This book tells the incredible story of the crack team of ordinary men and women, from a range of nations, who revolutionised the efficiency of the Allies' air campaign over mainland Europe and helped to deliver the decisive victory over Nazi Germany.
A secret force of 20,000 servicemen, often teenagers or in their early twenties, the Pathfinders was the corps d’elite of Britain’s air bombing campaign that elevated Bomber Command from an impotent force on the cusp of disintegration in 1942 to one capable of razing whole German cities to the ground in a single night, striking with devastating accuracy, inspiring fear and loathing in Hitler's senior command.
At the very heart of the Pathfinders’ formation, evolution and ongoing survival lay a battle of alpha-male personalities, giant egos and entrenched rivalries. This book reveals the fascinating story of how the Pathfinder force was created and how it became a pawn in a bitter power struggle between senior commanders which threatened to tear Bomber Command apart.
With exclusive interviews with remaining survivors, personal diaries, previously classified records and never-before seen photographs, The Pathfinders brings to life the characters of the young airmen and women who took to the skies in legendary British aircraft such as the Lancaster and the Mosquito, facing almost unimaginable levels of violence from enemy fighter planes to strike at the heart of the Nazi war machine.
The secret of this elite squadron’s success was an unlikely combination of characters, including a humble university chemistry lecturer and fireworks boffin, a clairvoyant Scottish scientist who invented the world’s first bombing device that could see in the dark, and an abrasive Australian cowboy considered to be one of the most talented airmen of the war.
This riveting book also tells the tales of the exceptionally brave effort made by thousands of ordinary young men thrust into extraordinary circumstances as Pathfinders, who didn’t know or really care about the political machinations of their bosses. Their fight was for survival and their job was clear: to fly over enemy territory to locate and ‘mark’ targets in the dark so that the main force of Bomber Command’s aircraft following behind could bomb as accurately as possible.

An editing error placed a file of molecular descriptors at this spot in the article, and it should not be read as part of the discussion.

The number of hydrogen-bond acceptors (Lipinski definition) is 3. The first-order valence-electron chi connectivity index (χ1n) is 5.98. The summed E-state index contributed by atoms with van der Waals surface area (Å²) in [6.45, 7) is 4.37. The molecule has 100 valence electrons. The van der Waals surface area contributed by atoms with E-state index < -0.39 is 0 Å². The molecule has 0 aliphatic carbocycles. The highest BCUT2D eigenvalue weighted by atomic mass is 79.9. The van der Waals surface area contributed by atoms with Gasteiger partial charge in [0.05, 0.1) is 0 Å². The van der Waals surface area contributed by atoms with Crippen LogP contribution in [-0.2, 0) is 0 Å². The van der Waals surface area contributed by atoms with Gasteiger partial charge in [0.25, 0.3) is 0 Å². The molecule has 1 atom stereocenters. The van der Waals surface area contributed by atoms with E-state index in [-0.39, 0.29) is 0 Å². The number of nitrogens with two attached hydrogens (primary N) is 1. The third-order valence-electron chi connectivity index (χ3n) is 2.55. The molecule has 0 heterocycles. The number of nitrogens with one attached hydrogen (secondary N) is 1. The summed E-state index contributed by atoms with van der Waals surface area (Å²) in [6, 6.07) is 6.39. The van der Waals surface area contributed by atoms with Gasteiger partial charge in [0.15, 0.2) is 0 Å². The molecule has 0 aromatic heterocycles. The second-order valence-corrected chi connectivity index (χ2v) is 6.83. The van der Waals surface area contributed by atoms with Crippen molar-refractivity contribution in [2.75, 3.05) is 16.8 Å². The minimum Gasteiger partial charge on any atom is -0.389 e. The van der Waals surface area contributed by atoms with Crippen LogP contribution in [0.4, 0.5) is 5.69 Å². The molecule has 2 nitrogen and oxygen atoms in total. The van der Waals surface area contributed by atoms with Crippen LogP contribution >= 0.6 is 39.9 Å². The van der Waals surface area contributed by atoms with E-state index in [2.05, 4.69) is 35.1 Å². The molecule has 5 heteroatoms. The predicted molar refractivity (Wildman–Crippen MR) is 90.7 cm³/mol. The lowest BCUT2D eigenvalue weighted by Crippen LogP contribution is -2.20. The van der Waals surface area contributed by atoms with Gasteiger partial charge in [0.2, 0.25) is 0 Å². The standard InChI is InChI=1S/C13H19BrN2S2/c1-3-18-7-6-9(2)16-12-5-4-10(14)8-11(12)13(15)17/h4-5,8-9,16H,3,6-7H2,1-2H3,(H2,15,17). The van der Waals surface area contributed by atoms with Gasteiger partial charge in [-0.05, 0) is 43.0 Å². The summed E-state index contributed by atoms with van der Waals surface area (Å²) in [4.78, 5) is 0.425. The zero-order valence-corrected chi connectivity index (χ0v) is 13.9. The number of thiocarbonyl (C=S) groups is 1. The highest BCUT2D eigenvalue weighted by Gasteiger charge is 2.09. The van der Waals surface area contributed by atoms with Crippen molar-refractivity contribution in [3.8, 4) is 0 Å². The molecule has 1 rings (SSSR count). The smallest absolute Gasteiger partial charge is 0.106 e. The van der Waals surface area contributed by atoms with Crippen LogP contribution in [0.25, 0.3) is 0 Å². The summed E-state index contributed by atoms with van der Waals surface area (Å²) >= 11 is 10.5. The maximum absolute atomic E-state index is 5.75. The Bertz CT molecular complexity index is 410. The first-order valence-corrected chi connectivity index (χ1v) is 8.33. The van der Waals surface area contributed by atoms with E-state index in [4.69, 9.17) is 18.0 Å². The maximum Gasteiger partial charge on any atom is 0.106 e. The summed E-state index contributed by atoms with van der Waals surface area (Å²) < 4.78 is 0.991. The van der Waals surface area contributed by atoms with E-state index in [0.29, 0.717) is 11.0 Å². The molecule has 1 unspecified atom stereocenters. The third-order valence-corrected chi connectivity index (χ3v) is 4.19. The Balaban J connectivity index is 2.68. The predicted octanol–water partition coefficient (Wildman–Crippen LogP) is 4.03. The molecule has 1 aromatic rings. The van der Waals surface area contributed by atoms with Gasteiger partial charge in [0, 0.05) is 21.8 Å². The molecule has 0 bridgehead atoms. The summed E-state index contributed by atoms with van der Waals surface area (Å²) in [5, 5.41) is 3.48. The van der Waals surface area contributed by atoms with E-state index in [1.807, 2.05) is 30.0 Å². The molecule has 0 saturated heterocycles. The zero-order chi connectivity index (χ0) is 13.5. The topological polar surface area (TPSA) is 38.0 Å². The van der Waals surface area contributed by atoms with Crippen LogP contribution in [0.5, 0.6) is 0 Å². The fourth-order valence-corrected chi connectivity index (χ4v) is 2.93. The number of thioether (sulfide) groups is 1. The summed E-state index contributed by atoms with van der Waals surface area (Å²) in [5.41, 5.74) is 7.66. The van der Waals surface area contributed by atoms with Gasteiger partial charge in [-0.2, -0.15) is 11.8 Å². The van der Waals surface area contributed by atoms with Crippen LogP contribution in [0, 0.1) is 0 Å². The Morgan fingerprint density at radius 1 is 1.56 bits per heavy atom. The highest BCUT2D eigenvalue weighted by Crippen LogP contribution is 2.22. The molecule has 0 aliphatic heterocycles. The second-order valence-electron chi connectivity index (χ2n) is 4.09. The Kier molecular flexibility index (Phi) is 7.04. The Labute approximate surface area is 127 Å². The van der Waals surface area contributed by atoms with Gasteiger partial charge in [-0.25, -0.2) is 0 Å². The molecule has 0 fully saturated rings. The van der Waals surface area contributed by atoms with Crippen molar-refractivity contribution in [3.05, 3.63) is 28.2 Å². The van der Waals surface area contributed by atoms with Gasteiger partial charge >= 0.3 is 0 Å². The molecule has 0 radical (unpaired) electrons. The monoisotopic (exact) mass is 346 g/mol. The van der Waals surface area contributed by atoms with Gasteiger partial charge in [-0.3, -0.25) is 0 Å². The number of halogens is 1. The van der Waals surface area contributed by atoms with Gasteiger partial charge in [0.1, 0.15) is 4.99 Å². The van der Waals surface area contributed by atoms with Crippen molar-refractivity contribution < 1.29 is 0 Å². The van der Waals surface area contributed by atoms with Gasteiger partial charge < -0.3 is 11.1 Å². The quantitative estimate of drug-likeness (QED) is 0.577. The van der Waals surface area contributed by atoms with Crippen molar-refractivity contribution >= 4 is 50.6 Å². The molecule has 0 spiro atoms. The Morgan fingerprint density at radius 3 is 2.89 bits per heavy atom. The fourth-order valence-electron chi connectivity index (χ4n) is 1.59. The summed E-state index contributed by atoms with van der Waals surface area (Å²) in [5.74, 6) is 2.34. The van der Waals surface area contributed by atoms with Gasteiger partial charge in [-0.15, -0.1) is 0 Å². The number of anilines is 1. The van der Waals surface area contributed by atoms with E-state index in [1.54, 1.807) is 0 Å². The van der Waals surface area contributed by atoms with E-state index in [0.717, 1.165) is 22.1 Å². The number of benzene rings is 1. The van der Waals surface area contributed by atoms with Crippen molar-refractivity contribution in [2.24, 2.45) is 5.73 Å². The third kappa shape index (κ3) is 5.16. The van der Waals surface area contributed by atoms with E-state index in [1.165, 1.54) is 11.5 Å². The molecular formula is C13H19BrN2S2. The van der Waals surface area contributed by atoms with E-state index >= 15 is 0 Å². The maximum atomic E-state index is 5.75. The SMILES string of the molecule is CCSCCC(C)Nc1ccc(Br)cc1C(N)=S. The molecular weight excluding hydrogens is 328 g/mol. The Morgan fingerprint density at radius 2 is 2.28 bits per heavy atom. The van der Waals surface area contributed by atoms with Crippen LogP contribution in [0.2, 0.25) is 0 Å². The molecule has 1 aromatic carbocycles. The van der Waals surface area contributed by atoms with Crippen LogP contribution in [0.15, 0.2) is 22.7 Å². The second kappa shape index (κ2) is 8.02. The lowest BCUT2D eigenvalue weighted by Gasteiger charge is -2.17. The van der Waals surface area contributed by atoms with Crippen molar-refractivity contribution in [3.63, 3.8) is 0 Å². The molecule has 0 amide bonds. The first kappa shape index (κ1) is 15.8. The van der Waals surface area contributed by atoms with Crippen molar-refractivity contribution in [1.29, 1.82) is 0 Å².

We meet Ulric Cross, from Trinidad, a Mosquito Navigator flying in the Night Light Striking Force, who became the most decorated West Indian of the Second World War. Dubbed ‘The Black Hornet’, he flew dozens of dangerous missions over enemy territory, avoiding being killed and helping prevent up to 200 bombers being shot down in a daring mission over Berlin in 1943. We are also introduced to one of the last Pathfinders still alive today - Geordie Lancaster pilot Ernie Holmes, who reveals the astonishing story of how he was blown out of his Lancaster bomber at 17,000 feet and spent a month on the run before being betrayed to the Gestapo. And Colin Bell, one of the last surviving Second World War Mosquito pilots, and now aged 100, who flew fifty operations over Nazi Germany and who reveals how he cheated death at the hands of a German Luftwaffe jet fighter almost 80 years ago.
Thanks almost exclusively to the Pathfinders, the numbers of Bomber Command crews reaching their targets rose from as low as 25 per cent in August 1942 to 95 per cent in some operations in April 1945. This increasing accuracy played a critical role in the precision bombing ahead of the Allied D-Day invasion in June 1944 and the advance across Europe.
The huge impact made by the Pathfinders force, and its contribution towards the overall war effort, is perhaps best summed up by a newspaper article published July 1944 in which the journalist wrote:
“The Pathfinders are the aces of Bomber Command. Without them Bomber Command could never be the devastating force it is today. Without them the strategic long‐range hammering of German cities could never have taken place during the last two years. Without them the softening‐up of the enemy’s communication lines, the smashing of railway centres in the occupied countries to produce the chaos that prepared the way for our invasion, could never have happened.”
Intrepid journalist Nellie Bly raced through a ‘man’s world’ — alone and literally with just the clothes on her back — to beat the fictional record set by Jules Verne’s Phileas Fogg in Around the World in 80 Days.
She won the race on 25 January 1890, covering 21,740 miles by ocean liner and train in 72 days, and became a global celebrity. Although best known for
her record-breaking journey, even more importantly Nellie Bly pioneered investigative journalism and paved the way for women in the newsroo
Throughout her career, Bly’s reportage gave voices to vulnerable people and challenged oppression wherever she found it. Her steadfast conviction that ‘nothing is impossible’ makes the world she circled a